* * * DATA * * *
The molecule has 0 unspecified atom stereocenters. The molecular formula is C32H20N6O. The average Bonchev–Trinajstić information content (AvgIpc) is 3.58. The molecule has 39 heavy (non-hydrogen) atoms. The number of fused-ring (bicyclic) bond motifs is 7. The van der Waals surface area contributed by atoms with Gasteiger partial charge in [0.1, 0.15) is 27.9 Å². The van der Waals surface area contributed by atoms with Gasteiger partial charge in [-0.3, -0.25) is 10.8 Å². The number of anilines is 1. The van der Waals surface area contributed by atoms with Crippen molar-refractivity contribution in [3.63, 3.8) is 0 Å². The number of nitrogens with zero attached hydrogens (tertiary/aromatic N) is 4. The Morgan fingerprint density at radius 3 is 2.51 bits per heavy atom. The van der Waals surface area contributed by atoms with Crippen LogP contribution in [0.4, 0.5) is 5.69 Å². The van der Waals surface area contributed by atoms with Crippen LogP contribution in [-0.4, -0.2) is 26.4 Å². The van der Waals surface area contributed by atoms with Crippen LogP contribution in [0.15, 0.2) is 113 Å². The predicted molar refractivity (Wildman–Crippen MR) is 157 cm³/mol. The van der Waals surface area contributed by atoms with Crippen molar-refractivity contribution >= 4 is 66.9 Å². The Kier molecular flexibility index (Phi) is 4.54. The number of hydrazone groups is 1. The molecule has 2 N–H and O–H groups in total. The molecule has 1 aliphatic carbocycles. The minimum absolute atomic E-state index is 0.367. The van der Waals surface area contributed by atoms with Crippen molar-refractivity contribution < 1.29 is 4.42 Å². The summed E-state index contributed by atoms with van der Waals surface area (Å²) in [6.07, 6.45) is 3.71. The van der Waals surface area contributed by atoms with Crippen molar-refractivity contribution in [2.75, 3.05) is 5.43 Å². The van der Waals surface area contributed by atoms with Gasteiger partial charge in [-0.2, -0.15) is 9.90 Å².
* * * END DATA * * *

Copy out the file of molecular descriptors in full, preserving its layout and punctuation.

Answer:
The molecule has 0 unspecified atom stereocenters. The molecular formula is C32H20N6O. The average Bonchev–Trinajstić information content (AvgIpc) is 3.58. The molecule has 39 heavy (non-hydrogen) atoms. The number of fused-ring (bicyclic) bond motifs is 7. The van der Waals surface area contributed by atoms with Gasteiger partial charge in [0.1, 0.15) is 27.9 Å². The van der Waals surface area contributed by atoms with Gasteiger partial charge in [-0.3, -0.25) is 10.8 Å². The number of anilines is 1. The van der Waals surface area contributed by atoms with Crippen molar-refractivity contribution in [3.63, 3.8) is 0 Å². The number of nitrogens with zero attached hydrogens (tertiary/aromatic N) is 4. The Morgan fingerprint density at radius 3 is 2.51 bits per heavy atom. The van der Waals surface area contributed by atoms with Crippen LogP contribution in [0.4, 0.5) is 5.69 Å². The van der Waals surface area contributed by atoms with Crippen LogP contribution in [-0.4, -0.2) is 26.4 Å². The van der Waals surface area contributed by atoms with Crippen LogP contribution in [0.15, 0.2) is 113 Å². The predicted molar refractivity (Wildman–Crippen MR) is 157 cm³/mol. The van der Waals surface area contributed by atoms with Crippen molar-refractivity contribution >= 4 is 66.9 Å². The Kier molecular flexibility index (Phi) is 4.54. The number of hydrazone groups is 1. The molecule has 2 N–H and O–H groups in total. The molecule has 1 aliphatic carbocycles. The minimum absolute atomic E-state index is 0.367. The van der Waals surface area contributed by atoms with Crippen molar-refractivity contribution < 1.29 is 4.42 Å². The summed E-state index contributed by atoms with van der Waals surface area (Å²) in [6.07, 6.45) is 3.71. The van der Waals surface area contributed by atoms with Crippen molar-refractivity contribution in [2.75, 3.05) is 5.43 Å². The van der Waals surface area contributed by atoms with Gasteiger partial charge in [-0.2, -0.15) is 9.90 Å².